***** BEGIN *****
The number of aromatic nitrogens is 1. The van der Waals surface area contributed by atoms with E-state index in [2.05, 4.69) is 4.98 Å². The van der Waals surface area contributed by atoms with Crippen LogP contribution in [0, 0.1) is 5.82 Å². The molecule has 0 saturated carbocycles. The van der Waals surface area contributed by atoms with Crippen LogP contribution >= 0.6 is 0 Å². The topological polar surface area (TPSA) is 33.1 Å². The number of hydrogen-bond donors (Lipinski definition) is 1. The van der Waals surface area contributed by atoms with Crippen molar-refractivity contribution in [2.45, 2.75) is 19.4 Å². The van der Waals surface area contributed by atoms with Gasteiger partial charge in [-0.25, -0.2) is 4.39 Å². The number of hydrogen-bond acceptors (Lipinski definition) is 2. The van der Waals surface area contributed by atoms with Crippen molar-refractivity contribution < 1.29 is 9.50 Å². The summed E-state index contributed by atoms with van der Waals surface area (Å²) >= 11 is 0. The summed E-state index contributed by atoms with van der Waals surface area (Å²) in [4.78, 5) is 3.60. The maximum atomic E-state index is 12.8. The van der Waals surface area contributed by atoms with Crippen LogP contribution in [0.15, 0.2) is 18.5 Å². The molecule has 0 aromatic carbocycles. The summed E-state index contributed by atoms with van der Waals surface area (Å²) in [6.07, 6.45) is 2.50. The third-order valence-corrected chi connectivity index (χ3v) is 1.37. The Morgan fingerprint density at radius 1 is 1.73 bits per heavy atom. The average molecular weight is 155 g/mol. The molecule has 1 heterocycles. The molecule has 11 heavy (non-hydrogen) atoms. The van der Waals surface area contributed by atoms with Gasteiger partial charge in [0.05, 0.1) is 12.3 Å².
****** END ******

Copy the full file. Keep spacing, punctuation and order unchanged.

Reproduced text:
The number of aromatic nitrogens is 1. The van der Waals surface area contributed by atoms with E-state index in [2.05, 4.69) is 4.98 Å². The van der Waals surface area contributed by atoms with Crippen LogP contribution in [0, 0.1) is 5.82 Å². The molecule has 0 saturated carbocycles. The van der Waals surface area contributed by atoms with Crippen LogP contribution >= 0.6 is 0 Å². The topological polar surface area (TPSA) is 33.1 Å². The number of hydrogen-bond donors (Lipinski definition) is 1. The van der Waals surface area contributed by atoms with Crippen molar-refractivity contribution in [2.45, 2.75) is 19.4 Å². The van der Waals surface area contributed by atoms with Gasteiger partial charge in [-0.25, -0.2) is 4.39 Å². The number of hydrogen-bond acceptors (Lipinski definition) is 2. The van der Waals surface area contributed by atoms with Crippen molar-refractivity contribution < 1.29 is 9.50 Å². The summed E-state index contributed by atoms with van der Waals surface area (Å²) >= 11 is 0. The summed E-state index contributed by atoms with van der Waals surface area (Å²) in [4.78, 5) is 3.60. The maximum atomic E-state index is 12.8. The van der Waals surface area contributed by atoms with Crippen LogP contribution in [0.15, 0.2) is 18.5 Å². The molecule has 0 aromatic carbocycles. The summed E-state index contributed by atoms with van der Waals surface area (Å²) in [6.07, 6.45) is 2.50. The third-order valence-corrected chi connectivity index (χ3v) is 1.37. The Morgan fingerprint density at radius 1 is 1.73 bits per heavy atom. The average molecular weight is 155 g/mol. The molecule has 1 heterocycles. The molecule has 11 heavy (non-hydrogen) atoms. The van der Waals surface area contributed by atoms with Gasteiger partial charge in [0.05, 0.1) is 12.3 Å².